The most important page of that book will be the dedication to my son who inspired me to find myself, follow my own dreams and make them come true for both of us.  As parents, we have to remember that sometimes the hardest thing to do is continue to live our own lives while we help our children live theirs.

I will miss you all greatly.  You may still hear from me from time to time on Twitter or Facebook.  Thank you for reading here.


About solodialogue

I'm a lawyer and the mom of a 6 year old boy with autism. I work part time and spend the rest driving here and there and everywhere for my son's various therapies. Instead of trying cases, I now play Pac-man and watch SpongeBob. I wear old sweaters and jeans and always, always flat shoes to run after my son. Yeah, it's different but I wouldn't change it for anything. The love of my child is the most powerful, beautiful and rewarding aspect of my life.
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33 Responses to Whatever Happened to Solodialogue?

  1. Lisa says:

    I was just thinking about you and T this morning. I wondered if I should email you….and if you would be weirder out by my emailing you.

    I wish you both the best. I have a soft spot in my heart for you both. T and Tate remind me so much of each other…and I consider you a friend….even if we don’t get a chance to talk very often.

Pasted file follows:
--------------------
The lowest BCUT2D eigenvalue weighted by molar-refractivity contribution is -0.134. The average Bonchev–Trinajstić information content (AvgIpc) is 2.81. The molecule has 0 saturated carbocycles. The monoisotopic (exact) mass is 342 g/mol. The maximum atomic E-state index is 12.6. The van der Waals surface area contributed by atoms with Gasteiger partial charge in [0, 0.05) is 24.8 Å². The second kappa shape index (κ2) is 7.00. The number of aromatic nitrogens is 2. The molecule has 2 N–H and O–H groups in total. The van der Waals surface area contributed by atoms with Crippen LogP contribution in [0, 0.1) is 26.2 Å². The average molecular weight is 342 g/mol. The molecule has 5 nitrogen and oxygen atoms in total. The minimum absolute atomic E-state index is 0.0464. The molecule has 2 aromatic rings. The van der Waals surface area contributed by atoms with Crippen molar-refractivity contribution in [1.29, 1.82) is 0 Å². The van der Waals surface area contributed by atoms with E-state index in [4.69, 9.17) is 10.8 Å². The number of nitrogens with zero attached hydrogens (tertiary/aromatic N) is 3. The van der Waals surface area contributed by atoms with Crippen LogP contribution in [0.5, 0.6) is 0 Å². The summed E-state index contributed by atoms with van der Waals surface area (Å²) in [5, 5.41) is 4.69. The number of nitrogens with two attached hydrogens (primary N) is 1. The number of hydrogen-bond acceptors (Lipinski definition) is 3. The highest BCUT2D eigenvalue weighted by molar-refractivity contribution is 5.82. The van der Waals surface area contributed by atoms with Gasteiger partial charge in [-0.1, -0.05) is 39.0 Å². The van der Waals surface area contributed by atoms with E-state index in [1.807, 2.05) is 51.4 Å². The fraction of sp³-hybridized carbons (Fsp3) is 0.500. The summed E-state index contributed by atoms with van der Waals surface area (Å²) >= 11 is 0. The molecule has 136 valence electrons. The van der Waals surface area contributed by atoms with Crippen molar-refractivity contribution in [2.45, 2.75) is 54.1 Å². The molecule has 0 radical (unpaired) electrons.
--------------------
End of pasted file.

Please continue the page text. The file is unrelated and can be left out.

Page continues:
Best of luck with your writing!!! I really need to stop procrastinating and get my novel idea (ha ha ha) down on “paper” one of these days. I’d love to read your book! How do I do that???

    Take care and don’t become a stranger! Hugs and love.

    • solodialogue says:

      You can always email me at any time Lisa. The book is still a draft, but a completed draft. The only way to read it is if it someday makes it to a real publisher. Keep your fingers crossed for me. I read your posts all the time. Sending you lots of hugs and love back. 🙂

  2. I was looking for a new post from you the other day. As my children are off to school for another school year I was looking forward to blogging again and reconnecting with my blogging buddies. I am sad to hear that you won’t be posting more, but I am happy you found the outlet that is satisfying for you. I really enjoyed your posts, perhaps selfishly since your Toots and my Sensi are of the same age and demeanor. Thanks for all the kind words and support. Hugs to you and Tootles.

    • solodialogue says:

      Aw, Lori. I will miss you because you are so right on and real about it all. Sensi and Toots are really quite alike. I will stop in when I can. You can find me on Facebook or Twitter if you are so inclined. xo 🙂

  3. I totally understand where you’re coming from.. what this journey has taught you, and where it has taken you. I will remain a supportive friend, no matter what you choose to do, and wish you all the very best with your writing career! I’m so pleased you are following your dream and finding your own way. We all, in the end, must do what we know is best for ourselves and our families. Please do keep in touch. xoxoxo Jnette

    • solodialogue says:

      Thank you Jeanette. You have been with me through some of the most trying times when I was sandwiched between generations and I will never forget your supportive words and kindnesses. I will always be there on FB and you can catch my attention on Twitter from time to time. Gavin is a doll and I will be watching him grow from a distance with that adorable little kitty. xoxo 🙂

  4. Allie says: